Cross-reactivity


Cross-reactivity

Cross-reactivity is the reaction between an antibody and an antigen that differs from the immunogen. It is sometimes also referred to as crossimmunity or cross-protective immunity.[1] A few examples of cross-reactivity have been confirmed in humans, one of which involves influenza virus-specific CD8+ T cell and hepatitis C virus antigens.[2]

An adaptive immune response is specific to the antigen that stimulated it (called the immunogen). However, many naturally occurring 'antigens' are a mixture of macromolecules (e.g. from pathogens, toxins, proteins, pollen) comprising several epitopes. Contact with a complex antigen such as a virus will stimulate multiple immune responses to the virus' different macromolecules as well as the individual epitopes of each macromolecule. For example, the tetanus toxin is a single protein macromolecular antigen but will stimulate many immune responses due to the tertiary structure of the protein yielding many different epitopes.

Medicinal uses for this idea include immunization to bacterial infections. The toxin that creates the immune response will have an epitope on it that stimulates the response. Denaturing the protein may 'disarm' its function but allow the immune system to have an immune response thus creating an immunity without harming the patient.

Cross-reactivity is also a commonly evaluated parameter for the validation of immune and protein binding based assays such as ELISA and RIA. In this case it is normally quantified by comparing the assays response to a range of similar analytes and expressed as a percentage. In practice, calibration curves are produced using fixed concentration ranges for a selection of related compounds and the mid-points (IC50) of the calibration curves are calculated and compared. The figure then provides an estimate of the response of the assay to possible interfering compounds relative to the target analyte.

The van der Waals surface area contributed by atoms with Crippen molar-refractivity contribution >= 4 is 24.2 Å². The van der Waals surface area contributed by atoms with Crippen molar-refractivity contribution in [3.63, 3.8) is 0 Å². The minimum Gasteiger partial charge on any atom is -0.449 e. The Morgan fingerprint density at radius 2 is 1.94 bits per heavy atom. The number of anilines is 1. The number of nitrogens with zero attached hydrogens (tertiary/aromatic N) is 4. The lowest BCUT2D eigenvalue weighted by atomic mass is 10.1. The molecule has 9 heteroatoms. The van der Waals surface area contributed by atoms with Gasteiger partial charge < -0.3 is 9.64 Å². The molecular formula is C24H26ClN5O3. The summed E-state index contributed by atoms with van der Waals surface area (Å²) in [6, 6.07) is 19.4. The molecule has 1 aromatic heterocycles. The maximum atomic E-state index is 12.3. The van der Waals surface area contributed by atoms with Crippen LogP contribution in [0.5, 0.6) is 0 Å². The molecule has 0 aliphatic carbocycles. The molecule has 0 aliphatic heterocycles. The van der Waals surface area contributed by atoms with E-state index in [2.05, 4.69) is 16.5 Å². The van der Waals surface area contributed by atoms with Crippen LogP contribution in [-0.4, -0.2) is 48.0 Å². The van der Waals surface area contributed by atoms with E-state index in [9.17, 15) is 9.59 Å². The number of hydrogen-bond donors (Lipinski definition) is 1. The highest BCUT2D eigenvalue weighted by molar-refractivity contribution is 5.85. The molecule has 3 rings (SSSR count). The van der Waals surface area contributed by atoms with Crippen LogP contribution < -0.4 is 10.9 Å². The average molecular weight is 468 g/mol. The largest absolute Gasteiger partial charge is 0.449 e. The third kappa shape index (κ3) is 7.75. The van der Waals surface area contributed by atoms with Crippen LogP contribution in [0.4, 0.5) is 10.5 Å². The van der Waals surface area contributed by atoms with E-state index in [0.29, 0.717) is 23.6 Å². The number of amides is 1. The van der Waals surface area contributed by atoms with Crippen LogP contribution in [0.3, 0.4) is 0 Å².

Examples

Hevein-like protein domains are a possible cause for allergen cross-reactivity between latex and banana.[3]

References

  1. ^ Porrozzi, R; Teva, A; Amaral, VF; Santos Da Costa, MV; Grimaldi Jr, G (2004). "Cross-immunity experiments between different species or strains of Leishmania in rhesus macaques (Macaca mulatta)". The American journal of tropical medicine and hygiene 71 (3): 297–305. PMID 15381810. 
  2. ^ Kasprowicz, Victoria; Ward, Scott M.; Turner, Alison; Grammatikos, Alexandros; Nolan, Brian E.; Lewis-Ximenez, Lia; Sharp, Charles; Woodfruff, Jenny et al. (2008). "Defining the directionality and quality of influenza virus–specific CD8+ T cell cross-reactivity in individuals infected with hepatitis C virus". Journal of Clinical Investigation 118 (3): 1143–53. doi:10.1172/JCI33082. PMC 2214846. PMID 18246203. http://www.pubmedcentral.nih.gov/articlerender.fcgi?tool=pmcentrez&artid=2214846. 
  3. ^ Hevein-like protein domains as a possible cause for allergen cross-reactivity between latex and banana. Mikkola JH, Alenius H, Kalkkinen N, Turjanmaa K, Palosuo T and Reunala T.J, Allergy Clin Immunol. 1998 Dec, 102(6 Pt 1), pages 1005-1012, PubMed

External links



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Look at other dictionaries:

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  • cross-reactivity — noun see cross reaction …   New Collegiate Dictionary

  • cross-reactivity — See cross react. * * * …   Universalium

  • cross-reactivity — noun The degree to which an antigen is effective against an antibody that was generated against a different antigen See Also: cross reaction …   Wiktionary

  • cross-reaction — cross reactive, adj. cross reactivity, n. /kraws ree ak sheuhn kros /, n. an immunologic reaction between a given antigen and an antibody or lymphokine that is specific for a different antigen resembling the first one. [1945 50] * * * …   Universalium

  • cross-reaction — noun Date: 1946 reaction of one antigen with antibodies developed against another antigen • cross react intransitive verb • cross reactive adjective • cross reactivity noun …   New Collegiate Dictionary

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  • cross-reactive — adjective see cross reactivity …   Useful english dictionary

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